Faced with surging energy costs, more Australian printers are choosing solar power as their weapon of choice. In the past few months, we have seen business after business make the move, from paper embellisher Tafeda to innovative Melbourne printer Excel Australasia to regional printer Industrial Colour Print, and Instant Colour Print from Canberra. The Newcastle based Jennings Print is the latest, installing a system with a total capacity of 65kwh.
These companies now have some self-sufficiency in energy, and even putting power back into the grid. They may not suffer in any power outages whether unintended or not, such as those which impacted on SA printers last year.
The horror stories from printers using the grid supplied power are consistent; Fishprint, a Melbourne based printer, cut its energy use by a third but still saw its bills nearly double. A printer in Sydney, Rip Graphics, said its energy company wrongly charged them for two accounts for three years. North Queensland outfit Lotsa Print saw its bills rise by 27 per cent – despite consumption decreasing by 18 per cent. A Melbourne based printers faces an increase from its current $120,000 to $360,000 per annum once its existing contract expires.
Despite Australia being energy resource rich, energy prices are rising rapidly, for business and the public. Energy intensity is a measure of how efficiently energy is used for a nation’s economy, calculated as units of energy per unit of GDP. The higher energy intensity is, the higher the price of converting energy into profit. Last year, Australia’s manufacturing industry was reported to be the most energy-intensive in the world and was the only developed country to see an increase in energy consumption between the years 2000 and 2015, according to research from the International Energy Agency.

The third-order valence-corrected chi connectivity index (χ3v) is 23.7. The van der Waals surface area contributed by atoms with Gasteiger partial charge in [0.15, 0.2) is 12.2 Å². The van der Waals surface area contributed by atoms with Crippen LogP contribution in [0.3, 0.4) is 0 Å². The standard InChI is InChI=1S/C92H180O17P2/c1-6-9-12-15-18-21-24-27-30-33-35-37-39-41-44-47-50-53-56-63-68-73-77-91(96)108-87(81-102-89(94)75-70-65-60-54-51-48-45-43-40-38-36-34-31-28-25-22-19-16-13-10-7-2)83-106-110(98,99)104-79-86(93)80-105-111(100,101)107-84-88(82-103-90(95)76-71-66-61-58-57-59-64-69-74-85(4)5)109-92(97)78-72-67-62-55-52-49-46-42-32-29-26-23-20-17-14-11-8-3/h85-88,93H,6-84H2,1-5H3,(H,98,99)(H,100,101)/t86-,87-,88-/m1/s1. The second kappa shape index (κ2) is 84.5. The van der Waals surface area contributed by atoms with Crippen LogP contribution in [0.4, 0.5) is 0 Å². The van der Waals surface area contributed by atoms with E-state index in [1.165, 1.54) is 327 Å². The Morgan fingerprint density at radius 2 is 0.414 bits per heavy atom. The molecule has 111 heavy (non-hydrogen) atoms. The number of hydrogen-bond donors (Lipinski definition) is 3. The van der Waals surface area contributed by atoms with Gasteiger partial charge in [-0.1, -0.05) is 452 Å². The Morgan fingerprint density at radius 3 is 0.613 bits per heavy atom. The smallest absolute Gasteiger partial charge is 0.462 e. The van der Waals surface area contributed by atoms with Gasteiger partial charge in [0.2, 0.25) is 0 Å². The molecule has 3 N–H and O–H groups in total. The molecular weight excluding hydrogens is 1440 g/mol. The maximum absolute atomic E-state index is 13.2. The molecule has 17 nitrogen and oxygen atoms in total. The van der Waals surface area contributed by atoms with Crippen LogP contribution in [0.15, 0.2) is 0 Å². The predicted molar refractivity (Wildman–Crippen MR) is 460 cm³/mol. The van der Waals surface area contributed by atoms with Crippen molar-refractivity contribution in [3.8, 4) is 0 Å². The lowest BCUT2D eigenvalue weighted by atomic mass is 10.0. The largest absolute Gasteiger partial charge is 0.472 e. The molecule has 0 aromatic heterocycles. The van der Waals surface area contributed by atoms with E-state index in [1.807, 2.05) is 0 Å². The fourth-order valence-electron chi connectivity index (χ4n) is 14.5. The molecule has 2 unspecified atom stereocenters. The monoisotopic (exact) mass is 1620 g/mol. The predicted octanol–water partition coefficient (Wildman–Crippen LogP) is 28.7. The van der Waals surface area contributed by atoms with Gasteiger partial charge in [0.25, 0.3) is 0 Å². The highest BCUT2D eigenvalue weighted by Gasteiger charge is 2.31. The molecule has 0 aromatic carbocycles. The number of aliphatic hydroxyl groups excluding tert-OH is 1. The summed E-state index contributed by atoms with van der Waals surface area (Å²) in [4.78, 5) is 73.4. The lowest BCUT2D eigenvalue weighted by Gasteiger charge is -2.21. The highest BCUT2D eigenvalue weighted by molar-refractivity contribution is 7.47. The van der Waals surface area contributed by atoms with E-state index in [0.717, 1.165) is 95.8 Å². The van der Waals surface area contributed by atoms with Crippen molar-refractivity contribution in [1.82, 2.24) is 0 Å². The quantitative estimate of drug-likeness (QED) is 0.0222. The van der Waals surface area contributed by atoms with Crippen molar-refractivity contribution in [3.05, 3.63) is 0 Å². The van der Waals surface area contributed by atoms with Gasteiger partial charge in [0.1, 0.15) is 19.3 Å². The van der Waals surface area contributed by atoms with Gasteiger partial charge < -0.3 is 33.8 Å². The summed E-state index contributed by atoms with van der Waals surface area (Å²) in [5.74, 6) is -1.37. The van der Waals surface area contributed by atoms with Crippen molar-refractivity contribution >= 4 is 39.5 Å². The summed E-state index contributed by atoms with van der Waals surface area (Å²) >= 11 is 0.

In 2000, Australian manufacturing had the third highest energy intensity level at 15.3 megajoules, a figure which rose 1.5 per cent to become the world’s highest at 15.52 megajoules in 2015. The country’s manufacturing energy consumption is actually lower than that of other major manufacturing nations such as the US, but is inefficiently used.
The ACCC estimates that in 2016-17, Queenslanders will be paying the most for their electricity, followed by South Australians and people living in NSW. Victorians will have the lowest electricity bills. This is due to a range of factors including usage patterns in various states, including the prevalence of gas usage in Victoria in particular.
The ACCC has urged action on the energy crisis, with the results for its current inquiry into power pricing due in June. The print industry is also seeing the negative effects of energy. A ProPrint poll in August last year revealed that nearly three quarters of all printers say there needs to be legislation to fix the energy crisis.
Faced with a tsunami of concern from its members, Printing Industries Association of Australia (PIAA) has called for urgent action on the energy crisis from the government. Andrew Macaulay, CEO of PIAA had an audience with prime minister Malcolm Turnbull at a small business conference, power was at the top of his agenda. He grilled the energy minister and his Labor shadow on the nation’s top rated TV panel show Q&A.
One way printers are fighting back, is with renewable energy. In the last 10 years, solar panels have dropped dramatically in price. In Australia, about $US9bn was invested in large wind and solar projects last year, up 150 per cent from the year before. Rooftop solar installations increased by an additional 1.078 gigawatts, a 50 per cent increase from the year before.
Teresa Del Castillo, marketing manager for Tafeda, one of those that has gone down the solar route, says, “There is the constant going up of electricity and not knowing where it is ending. Secondly, we are currently waste free: recycling, reusing pallets and cartons, and we have customers bring back as many products as possible, and we are also using LED lights. We want to reduce waste and help with global warming.”
Sun to power
Solar panels generate power by converting energy from the sun to power. The conversion takes place within the material the panels consist of and in most cases systems are connected to the mains power supply through an inverter. Users can either install a stand alone system and have it operating with batteries or a back-up generator to supplement the supply, or connect the system to the grid and have the electricity it generates convert from direct current (DC) to alternating current (AC) via an inverter. Panels can be connected to a central converter or multiple micro-inverters installed directly under solar panels.